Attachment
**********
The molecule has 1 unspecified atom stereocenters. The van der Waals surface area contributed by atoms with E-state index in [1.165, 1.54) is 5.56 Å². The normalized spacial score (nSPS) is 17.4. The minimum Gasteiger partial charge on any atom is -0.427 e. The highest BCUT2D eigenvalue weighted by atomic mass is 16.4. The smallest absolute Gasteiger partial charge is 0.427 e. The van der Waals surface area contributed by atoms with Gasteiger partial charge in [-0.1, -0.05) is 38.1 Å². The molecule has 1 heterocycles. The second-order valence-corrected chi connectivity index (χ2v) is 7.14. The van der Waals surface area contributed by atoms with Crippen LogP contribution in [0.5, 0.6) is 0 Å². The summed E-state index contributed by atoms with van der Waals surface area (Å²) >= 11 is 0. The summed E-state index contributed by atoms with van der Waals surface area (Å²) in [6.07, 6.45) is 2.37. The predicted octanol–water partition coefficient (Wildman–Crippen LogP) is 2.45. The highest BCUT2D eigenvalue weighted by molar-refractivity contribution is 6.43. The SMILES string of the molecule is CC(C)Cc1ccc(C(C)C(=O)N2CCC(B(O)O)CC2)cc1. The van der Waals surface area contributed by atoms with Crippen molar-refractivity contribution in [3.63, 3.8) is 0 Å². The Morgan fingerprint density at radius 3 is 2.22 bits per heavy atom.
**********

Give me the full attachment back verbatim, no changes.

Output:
The molecule has 1 unspecified atom stereocenters. The van der Waals surface area contributed by atoms with E-state index in [1.165, 1.54) is 5.56 Å². The normalized spacial score (nSPS) is 17.4. The minimum Gasteiger partial charge on any atom is -0.427 e. The highest BCUT2D eigenvalue weighted by atomic mass is 16.4. The smallest absolute Gasteiger partial charge is 0.427 e. The van der Waals surface area contributed by atoms with Gasteiger partial charge in [-0.1, -0.05) is 38.1 Å². The molecule has 1 heterocycles. The second-order valence-corrected chi connectivity index (χ2v) is 7.14. The van der Waals surface area contributed by atoms with Crippen LogP contribution in [0.5, 0.6) is 0 Å². The summed E-state index contributed by atoms with van der Waals surface area (Å²) >= 11 is 0. The summed E-state index contributed by atoms with van der Waals surface area (Å²) in [6.07, 6.45) is 2.37. The predicted octanol–water partition coefficient (Wildman–Crippen LogP) is 2.45. The highest BCUT2D eigenvalue weighted by molar-refractivity contribution is 6.43. The SMILES string of the molecule is CC(C)Cc1ccc(C(C)C(=O)N2CCC(B(O)O)CC2)cc1. The van der Waals surface area contributed by atoms with Crippen molar-refractivity contribution in [3.63, 3.8) is 0 Å². The Morgan fingerprint density at radius 3 is 2.22 bits per heavy atom.